In recent years, we saw certain elements trying to portray Gwadar and Chabahar as rival ports but it is a matter of satisfaction that Pakistan negated this image by declaring Chabahar as the sister port of Gwadar.
The port in Iran's Sistan-Balochistan province on the energy-rich nation's southern coast is easily accessible from India's western coast and is increasingly seen as a counter to Pakistan's Gwadar port, which is being developed with Chinese investment and is located around 80 kms from Chabahar. An agreement has been signed between India, Iran and Afghanistan, to grant preferential treatment and tariff reductions at Chabahar to Indian goods headed toward Central Asia and Afghanistan.
On the coasts of Makran, the port of Chabahar has a very good capacity for development; this port is considered the only oceanic port of the country, and access to the port has led to the release of water from the countries of Central Asia, India, China, Afghanistan, Pakistan, Iraq and European countries.
The Chabahar port development project was conceived by India and Iran during the previous NDA regime. Under a tripartite deal, India has committed $500 million for the project to be fully operational by the end of 2018.
Owing to the fact that Pakistan is blessed with 700 kilometers long coastline, Gwadar has potential to be expanded as much as one would desire in the future pretext of soaring trade. "We welcome the development of friendly relations between the regional countries and conduct mutually beneficial cooperation", he said.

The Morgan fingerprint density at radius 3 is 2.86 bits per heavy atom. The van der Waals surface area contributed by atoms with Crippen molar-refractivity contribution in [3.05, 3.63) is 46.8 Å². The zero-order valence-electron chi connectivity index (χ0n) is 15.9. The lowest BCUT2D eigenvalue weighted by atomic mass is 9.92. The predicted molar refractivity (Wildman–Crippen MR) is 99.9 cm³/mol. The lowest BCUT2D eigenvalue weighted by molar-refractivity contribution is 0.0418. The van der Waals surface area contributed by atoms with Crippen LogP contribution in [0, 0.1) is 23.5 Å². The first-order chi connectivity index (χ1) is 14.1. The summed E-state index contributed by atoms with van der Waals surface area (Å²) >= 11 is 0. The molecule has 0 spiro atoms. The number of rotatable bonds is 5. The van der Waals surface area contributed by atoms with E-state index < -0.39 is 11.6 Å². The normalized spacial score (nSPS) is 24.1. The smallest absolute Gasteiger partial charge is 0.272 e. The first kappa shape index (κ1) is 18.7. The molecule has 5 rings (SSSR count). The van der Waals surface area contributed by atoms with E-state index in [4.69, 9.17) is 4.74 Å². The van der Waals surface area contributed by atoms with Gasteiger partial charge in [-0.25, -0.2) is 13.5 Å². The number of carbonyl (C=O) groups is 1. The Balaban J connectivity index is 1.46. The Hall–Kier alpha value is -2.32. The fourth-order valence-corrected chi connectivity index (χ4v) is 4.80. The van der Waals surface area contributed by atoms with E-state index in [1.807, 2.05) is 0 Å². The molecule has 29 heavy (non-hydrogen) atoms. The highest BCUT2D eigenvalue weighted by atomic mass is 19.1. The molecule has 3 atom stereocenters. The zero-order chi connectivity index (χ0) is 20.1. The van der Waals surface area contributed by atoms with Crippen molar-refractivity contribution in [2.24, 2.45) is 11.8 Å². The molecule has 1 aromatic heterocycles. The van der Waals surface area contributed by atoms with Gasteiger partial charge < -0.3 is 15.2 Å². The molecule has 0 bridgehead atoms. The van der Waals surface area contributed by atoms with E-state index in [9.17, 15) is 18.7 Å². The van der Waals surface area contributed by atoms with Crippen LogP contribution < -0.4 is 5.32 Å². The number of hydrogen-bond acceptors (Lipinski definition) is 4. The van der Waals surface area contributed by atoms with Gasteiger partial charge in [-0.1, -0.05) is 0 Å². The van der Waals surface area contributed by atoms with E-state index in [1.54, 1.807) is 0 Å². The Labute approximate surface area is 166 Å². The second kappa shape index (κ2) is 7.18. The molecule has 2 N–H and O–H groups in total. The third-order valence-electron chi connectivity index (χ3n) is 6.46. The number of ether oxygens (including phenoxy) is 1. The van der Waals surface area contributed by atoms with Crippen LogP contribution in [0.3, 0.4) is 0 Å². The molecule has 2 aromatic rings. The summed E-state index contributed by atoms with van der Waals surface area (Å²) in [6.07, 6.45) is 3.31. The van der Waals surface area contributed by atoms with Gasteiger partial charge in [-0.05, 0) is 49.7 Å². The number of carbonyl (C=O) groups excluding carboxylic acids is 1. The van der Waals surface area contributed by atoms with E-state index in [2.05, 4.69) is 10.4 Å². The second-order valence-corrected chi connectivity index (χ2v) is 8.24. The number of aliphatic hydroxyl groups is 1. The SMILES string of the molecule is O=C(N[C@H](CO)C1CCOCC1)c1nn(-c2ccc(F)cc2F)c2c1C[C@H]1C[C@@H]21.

However, India's relationship with Iran is being highlighted as primarily focused on economic and energy issues, with the United States administration having recognised India's need for a trade route. India now has an opportunity to use the Chabahar project as a launch pad to integrate it with the larger connectivity project - the International North South Transport Corridor - initiated in 2000 by Russia, India and Iran.
China might not take this pill down easily as it has been heavily investing in Gwadar, as part of the United States dollars 50 billion China-Pakistan Economic Corridor (CPEC), which it has on lease from Pakistan for a period of 40 years. A significant part of the OBOR is also the CPEC, which passes through Pakistan-occupied Gilgit and Baltistan, thus preventing India from endorsing it.